From what I can tell, the screen on the pick-up sits 3/8 of an inch above the pick-up tube itself. The screen also sits 5 2/16 inches below the block. The pan is 6 1/16 deep where the screen sits. This means that the pick-up tube effectively sits 1 5/16 inches off of the bottom of the pan. This is substantially higher than the half-inch maximum the oil pan manufacturer that I talked with feels is acceptable.

Dale H
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Discussion Starter · #14 ·
Anyone care to crawl under their car and measure how far the oil pan could be dropped and still remain at or above the front cross member? From looking at http://www.cygnusx1.net/supra/gallery/oilpan_h.jpg it appears that the portion of the pan that surrounds the pump could be dropped another 2 inches or so without being exposed below the front cross member. Any help would be greatly appreciated!

Dale H
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Discussion Starter · #16 ·
MKNTRAXX,

That's a valid concern, however I'm just cutting and lowering the portion of the pan that clears (sits behind) the cross member. I just don't want to lower that part of the pan so much that it sits lower than the cross member and would be the first thing to drag if something were hit.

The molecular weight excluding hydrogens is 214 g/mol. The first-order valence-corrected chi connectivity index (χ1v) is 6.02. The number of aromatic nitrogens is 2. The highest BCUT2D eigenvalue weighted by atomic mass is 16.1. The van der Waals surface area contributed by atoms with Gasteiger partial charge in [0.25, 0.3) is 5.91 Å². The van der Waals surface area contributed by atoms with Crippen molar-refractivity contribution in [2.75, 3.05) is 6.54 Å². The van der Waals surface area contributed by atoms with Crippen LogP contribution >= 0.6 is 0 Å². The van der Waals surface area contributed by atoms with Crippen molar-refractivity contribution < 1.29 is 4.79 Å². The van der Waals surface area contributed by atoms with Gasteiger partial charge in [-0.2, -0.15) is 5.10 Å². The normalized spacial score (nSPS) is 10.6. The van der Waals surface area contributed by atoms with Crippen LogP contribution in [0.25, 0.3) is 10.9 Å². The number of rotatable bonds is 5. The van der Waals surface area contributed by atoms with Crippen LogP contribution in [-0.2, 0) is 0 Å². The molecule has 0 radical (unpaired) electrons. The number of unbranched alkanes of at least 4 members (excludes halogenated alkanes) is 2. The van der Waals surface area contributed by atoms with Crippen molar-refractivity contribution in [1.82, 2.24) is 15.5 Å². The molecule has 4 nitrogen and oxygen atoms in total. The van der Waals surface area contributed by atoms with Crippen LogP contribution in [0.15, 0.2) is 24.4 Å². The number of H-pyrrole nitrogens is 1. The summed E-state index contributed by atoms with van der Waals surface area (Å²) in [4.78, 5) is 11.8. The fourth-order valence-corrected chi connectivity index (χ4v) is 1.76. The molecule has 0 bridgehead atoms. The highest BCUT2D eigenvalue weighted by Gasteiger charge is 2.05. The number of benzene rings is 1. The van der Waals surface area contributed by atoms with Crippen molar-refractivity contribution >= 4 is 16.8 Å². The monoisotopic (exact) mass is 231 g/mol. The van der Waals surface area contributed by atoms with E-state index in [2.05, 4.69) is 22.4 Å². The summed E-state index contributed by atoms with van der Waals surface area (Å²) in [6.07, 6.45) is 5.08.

Thanks,
Dale
 
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Thank you for the links Faded87T.

This means that the pick-up tube effectively sits 1 5/16 inches off of the bottom of the pan.
Wow, are you sure? That sounds crazy high.

I have a factory "low oil" float switch, oil pan from an overseas Supra, that turns on a light when the oil drops too low, with the engine running.

When I purchased the unit, I could not believe how low the oil level sits with the engine running.

I will measure the height of it today, so we know how deep the oil is, and still considered normal.

I do not see a reason why we cannot easily run extra 2 liters (or more) of oil over stock, as even then it will not be anywhere close to getting "whipped up" by the crankshaft.

____

Bcastine, I agree with you, the stock oiling system works well. The only problem for me has been its sensitivity to low oil levels, wiping out bearings.

I wouldn't mind a little safety of margin, since our old cars inevitable leak. And it is fun to "tinker" with stuff, even though it isn't broken (yet). :)
 

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Discussion Starter · #18 ·